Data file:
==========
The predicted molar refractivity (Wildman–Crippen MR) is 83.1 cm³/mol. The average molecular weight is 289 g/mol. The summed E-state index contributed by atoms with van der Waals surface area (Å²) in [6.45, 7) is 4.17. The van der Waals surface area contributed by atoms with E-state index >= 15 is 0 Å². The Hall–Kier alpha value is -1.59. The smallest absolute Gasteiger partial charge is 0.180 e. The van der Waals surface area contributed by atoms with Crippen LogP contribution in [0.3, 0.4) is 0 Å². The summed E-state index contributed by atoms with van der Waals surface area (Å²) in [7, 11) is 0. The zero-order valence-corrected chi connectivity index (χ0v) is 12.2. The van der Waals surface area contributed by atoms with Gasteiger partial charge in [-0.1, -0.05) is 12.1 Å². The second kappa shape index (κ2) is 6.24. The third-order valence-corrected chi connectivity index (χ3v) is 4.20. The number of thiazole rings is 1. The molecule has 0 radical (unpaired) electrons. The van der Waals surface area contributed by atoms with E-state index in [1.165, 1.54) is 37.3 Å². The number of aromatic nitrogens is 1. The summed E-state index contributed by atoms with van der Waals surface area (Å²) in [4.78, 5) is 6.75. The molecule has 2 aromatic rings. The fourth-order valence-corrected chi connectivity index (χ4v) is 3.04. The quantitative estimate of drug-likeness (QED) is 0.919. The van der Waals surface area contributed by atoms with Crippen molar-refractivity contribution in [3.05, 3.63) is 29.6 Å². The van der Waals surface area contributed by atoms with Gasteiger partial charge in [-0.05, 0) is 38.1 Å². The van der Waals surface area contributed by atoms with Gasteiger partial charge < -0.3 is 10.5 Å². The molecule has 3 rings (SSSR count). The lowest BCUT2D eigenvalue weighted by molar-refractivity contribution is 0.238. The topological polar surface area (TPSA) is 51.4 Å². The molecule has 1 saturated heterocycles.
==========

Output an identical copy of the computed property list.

The predicted molar refractivity (Wildman–Crippen MR) is 83.1 cm³/mol. The average molecular weight is 289 g/mol. The summed E-state index contributed by atoms with van der Waals surface area (Å²) in [6.45, 7) is 4.17. The van der Waals surface area contributed by atoms with E-state index >= 15 is 0 Å². The Hall–Kier alpha value is -1.59. The smallest absolute Gasteiger partial charge is 0.180 e. The van der Waals surface area contributed by atoms with Crippen LogP contribution in [0.3, 0.4) is 0 Å². The summed E-state index contributed by atoms with van der Waals surface area (Å²) in [7, 11) is 0. The zero-order valence-corrected chi connectivity index (χ0v) is 12.2. The van der Waals surface area contributed by atoms with Gasteiger partial charge in [-0.1, -0.05) is 12.1 Å². The second kappa shape index (κ2) is 6.24. The third-order valence-corrected chi connectivity index (χ3v) is 4.20. The number of thiazole rings is 1. The molecule has 0 radical (unpaired) electrons. The van der Waals surface area contributed by atoms with E-state index in [1.165, 1.54) is 37.3 Å². The number of aromatic nitrogens is 1. The summed E-state index contributed by atoms with van der Waals surface area (Å²) in [4.78, 5) is 6.75. The molecule has 2 aromatic rings. The fourth-order valence-corrected chi connectivity index (χ4v) is 3.04. The quantitative estimate of drug-likeness (QED) is 0.919. The van der Waals surface area contributed by atoms with Crippen molar-refractivity contribution in [3.05, 3.63) is 29.6 Å². The van der Waals surface area contributed by atoms with Gasteiger partial charge in [-0.05, 0) is 38.1 Å². The van der Waals surface area contributed by atoms with Gasteiger partial charge < -0.3 is 10.5 Å². The molecule has 3 rings (SSSR count). The lowest BCUT2D eigenvalue weighted by molar-refractivity contribution is 0.238. The topological polar surface area (TPSA) is 51.4 Å². The molecule has 1 saturated heterocycles.